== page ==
Last Comic Standing finalist Mike DeStefano died

Comedian and Last Comic Standing 7 finalist Mike DeStefano, who came in fourth on the show, died yesterday. His death marks the second from that season of the show; judge Greg Giraldo died last fall.

AOL reported that he “died from a heart attack,” and noted that his “recovery from heroin addiction fueled his no-holds-barred comedy”; he started using at 15 and at 30, “kicked his addiction and began working as a drug counselor. A spontaneous decision to entertain a crowd of fellow addicts turned into a full-fledged career in comedy.”

Punchline magazine reported that he “was HIV positive, [and] had overcome severe drug addiction and the death of his wife; a lot of his material, especially his new show, centered around these things.”

In a statement to the magazine, his management, 3 Arts Entertainment, said, “We are indeed incredibly saddened by the loss of this amazing man. He had touched the lives of many with his unique brand of comedy and was looking forward to sharing the same with so many more. Mostly, we will all miss his huge heart and incredibly loving and selfless passion for people. Our friend Mike DeStefano passed away on March 6.”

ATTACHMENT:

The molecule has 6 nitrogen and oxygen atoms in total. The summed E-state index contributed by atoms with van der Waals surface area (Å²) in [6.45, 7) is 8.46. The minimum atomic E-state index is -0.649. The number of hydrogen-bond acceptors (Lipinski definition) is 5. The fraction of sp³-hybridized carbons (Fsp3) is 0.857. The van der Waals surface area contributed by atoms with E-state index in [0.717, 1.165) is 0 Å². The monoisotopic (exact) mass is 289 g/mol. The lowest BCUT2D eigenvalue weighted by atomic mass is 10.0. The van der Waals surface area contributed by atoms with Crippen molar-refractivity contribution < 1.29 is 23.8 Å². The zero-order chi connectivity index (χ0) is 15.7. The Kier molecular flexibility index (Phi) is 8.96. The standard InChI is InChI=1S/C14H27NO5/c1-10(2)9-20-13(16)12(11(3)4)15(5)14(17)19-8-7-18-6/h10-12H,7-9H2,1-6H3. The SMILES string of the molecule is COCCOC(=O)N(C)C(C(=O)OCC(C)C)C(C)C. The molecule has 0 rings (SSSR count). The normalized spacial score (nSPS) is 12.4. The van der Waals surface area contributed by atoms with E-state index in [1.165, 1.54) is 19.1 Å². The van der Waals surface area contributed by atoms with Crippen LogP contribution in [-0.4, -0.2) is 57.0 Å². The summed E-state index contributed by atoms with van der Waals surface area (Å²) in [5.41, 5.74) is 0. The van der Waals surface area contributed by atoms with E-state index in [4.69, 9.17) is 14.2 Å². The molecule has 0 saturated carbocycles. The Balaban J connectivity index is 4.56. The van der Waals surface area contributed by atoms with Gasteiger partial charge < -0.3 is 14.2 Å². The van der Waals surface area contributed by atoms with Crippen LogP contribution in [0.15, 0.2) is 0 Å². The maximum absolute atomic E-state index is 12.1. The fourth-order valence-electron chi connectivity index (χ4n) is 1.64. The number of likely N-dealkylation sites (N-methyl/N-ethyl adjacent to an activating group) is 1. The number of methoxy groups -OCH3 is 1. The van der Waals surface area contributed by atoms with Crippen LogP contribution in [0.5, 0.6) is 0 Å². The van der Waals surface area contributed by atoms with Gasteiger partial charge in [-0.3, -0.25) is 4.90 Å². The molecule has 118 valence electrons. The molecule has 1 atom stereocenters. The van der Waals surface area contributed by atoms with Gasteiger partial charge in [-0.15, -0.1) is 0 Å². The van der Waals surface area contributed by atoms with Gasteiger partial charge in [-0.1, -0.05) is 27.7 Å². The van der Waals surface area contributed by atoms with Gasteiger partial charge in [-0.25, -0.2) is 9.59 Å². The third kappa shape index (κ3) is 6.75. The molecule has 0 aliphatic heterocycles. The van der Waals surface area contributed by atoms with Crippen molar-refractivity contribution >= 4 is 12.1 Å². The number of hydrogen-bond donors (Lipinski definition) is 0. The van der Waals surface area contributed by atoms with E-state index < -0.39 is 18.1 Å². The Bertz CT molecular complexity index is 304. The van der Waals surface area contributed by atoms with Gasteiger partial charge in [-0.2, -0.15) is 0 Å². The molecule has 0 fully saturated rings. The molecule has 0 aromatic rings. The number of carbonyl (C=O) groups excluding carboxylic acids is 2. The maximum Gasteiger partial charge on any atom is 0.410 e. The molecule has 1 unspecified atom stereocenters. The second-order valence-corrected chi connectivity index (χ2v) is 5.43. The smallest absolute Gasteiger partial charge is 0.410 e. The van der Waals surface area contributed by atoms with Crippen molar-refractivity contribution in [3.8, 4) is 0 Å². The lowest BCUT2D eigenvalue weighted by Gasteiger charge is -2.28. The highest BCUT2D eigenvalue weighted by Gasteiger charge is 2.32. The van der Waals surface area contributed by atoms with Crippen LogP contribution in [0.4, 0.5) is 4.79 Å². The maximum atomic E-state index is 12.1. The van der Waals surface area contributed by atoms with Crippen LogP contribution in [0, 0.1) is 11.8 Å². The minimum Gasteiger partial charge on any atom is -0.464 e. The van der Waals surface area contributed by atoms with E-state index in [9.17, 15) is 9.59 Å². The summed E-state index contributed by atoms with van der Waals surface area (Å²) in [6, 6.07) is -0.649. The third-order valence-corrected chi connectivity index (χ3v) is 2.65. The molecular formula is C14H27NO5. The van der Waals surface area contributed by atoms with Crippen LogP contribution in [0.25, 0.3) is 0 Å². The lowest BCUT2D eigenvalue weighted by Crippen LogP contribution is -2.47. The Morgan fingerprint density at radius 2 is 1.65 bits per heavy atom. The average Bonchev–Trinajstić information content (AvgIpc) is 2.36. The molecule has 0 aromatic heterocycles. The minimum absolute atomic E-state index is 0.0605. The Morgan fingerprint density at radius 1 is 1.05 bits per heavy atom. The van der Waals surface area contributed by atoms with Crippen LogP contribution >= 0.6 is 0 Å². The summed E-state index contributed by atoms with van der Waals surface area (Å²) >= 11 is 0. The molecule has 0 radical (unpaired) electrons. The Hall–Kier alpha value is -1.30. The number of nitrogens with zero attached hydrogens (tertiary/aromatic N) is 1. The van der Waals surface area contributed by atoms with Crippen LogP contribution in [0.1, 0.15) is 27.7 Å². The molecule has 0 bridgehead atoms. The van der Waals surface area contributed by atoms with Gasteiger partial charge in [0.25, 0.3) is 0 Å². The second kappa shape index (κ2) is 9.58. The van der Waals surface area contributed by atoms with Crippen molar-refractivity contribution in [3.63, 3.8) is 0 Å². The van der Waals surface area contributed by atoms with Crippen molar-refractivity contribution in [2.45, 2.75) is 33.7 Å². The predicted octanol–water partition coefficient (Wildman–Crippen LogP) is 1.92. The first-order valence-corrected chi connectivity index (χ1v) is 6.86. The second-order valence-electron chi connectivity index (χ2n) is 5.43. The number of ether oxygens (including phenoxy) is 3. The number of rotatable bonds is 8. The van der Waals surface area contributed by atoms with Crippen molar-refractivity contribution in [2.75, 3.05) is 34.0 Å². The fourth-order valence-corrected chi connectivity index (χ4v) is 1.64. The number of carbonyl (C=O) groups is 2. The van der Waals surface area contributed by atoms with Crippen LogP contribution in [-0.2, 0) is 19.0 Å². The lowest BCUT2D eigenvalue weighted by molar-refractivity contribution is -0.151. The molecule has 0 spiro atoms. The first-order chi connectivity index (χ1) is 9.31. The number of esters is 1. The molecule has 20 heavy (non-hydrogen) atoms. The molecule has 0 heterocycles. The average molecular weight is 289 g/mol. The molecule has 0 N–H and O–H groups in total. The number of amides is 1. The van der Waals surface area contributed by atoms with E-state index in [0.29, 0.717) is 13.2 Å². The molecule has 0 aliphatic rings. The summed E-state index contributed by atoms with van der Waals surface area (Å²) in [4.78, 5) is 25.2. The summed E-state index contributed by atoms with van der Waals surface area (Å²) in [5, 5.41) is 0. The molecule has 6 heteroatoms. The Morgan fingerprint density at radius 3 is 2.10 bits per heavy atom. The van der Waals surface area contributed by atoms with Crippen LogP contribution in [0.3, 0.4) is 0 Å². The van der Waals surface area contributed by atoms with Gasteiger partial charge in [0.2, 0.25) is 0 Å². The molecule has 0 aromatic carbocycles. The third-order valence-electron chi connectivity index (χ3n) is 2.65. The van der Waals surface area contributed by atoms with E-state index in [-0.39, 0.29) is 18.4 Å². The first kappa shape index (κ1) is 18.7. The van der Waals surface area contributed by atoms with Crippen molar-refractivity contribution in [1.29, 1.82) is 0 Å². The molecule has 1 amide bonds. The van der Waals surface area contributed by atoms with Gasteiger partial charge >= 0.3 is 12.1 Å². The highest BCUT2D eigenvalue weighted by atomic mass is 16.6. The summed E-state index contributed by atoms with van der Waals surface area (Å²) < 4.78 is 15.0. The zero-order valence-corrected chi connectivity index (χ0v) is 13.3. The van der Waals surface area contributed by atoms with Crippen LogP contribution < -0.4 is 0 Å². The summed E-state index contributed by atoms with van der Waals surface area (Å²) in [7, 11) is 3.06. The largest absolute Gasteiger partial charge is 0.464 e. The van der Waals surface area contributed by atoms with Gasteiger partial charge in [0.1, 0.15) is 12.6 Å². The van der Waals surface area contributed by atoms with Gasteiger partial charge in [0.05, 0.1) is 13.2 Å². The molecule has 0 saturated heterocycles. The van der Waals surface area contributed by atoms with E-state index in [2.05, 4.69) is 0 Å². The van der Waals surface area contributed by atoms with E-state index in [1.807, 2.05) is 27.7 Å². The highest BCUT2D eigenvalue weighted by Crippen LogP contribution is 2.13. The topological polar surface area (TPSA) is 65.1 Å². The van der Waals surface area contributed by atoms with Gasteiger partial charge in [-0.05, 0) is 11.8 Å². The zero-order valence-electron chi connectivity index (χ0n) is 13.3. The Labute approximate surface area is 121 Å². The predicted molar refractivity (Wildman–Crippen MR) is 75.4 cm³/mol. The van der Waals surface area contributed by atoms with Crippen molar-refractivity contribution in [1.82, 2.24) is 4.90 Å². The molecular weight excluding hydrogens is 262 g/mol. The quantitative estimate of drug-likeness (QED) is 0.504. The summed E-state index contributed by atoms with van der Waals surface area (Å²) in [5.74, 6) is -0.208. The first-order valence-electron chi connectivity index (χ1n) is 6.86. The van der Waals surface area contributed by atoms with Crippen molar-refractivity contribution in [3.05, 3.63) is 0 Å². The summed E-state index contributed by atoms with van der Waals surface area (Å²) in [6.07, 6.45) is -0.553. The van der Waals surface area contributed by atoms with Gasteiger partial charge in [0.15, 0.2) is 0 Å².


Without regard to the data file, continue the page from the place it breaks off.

The Sing-Off loses its star

Ben Folds

NBC's super-fun December a capella singing competition The Sing-Off is returning, but without its star judge, Ben Folds, and only as a two-hour special. Those are really depressing changes for a series that proved itself to be a super-fun show when it returned last December.

A film director talks about becoming a reality TV character

Anna Martemucci

What is it like to have your life turned into reality TV? Director Anna Martemucci, one of the two directors featured on Starz' exceptional reality series, talks about that, the competition, and her collaboration with her husband and brother-in-law.

Plus: How the show's producers tried to keep the $250,000 competition fair.

about the writer

Andy Dehnart is a journalist who has covered reality television for more than 15 years and created reality blurred in 2000. A member of the Television Critics Association, his writing and criticism about television, culture, and media has appeared on NPR and in Playboy, Buzzfeed, and many other publications. Andy, 36, also directs the journalism program at Stetson University in Florida, where he teaches creative nonfiction and journalism. He has an M.F.A. in nonfiction writing and literature from Bennington College. More about reality blurred and Andy.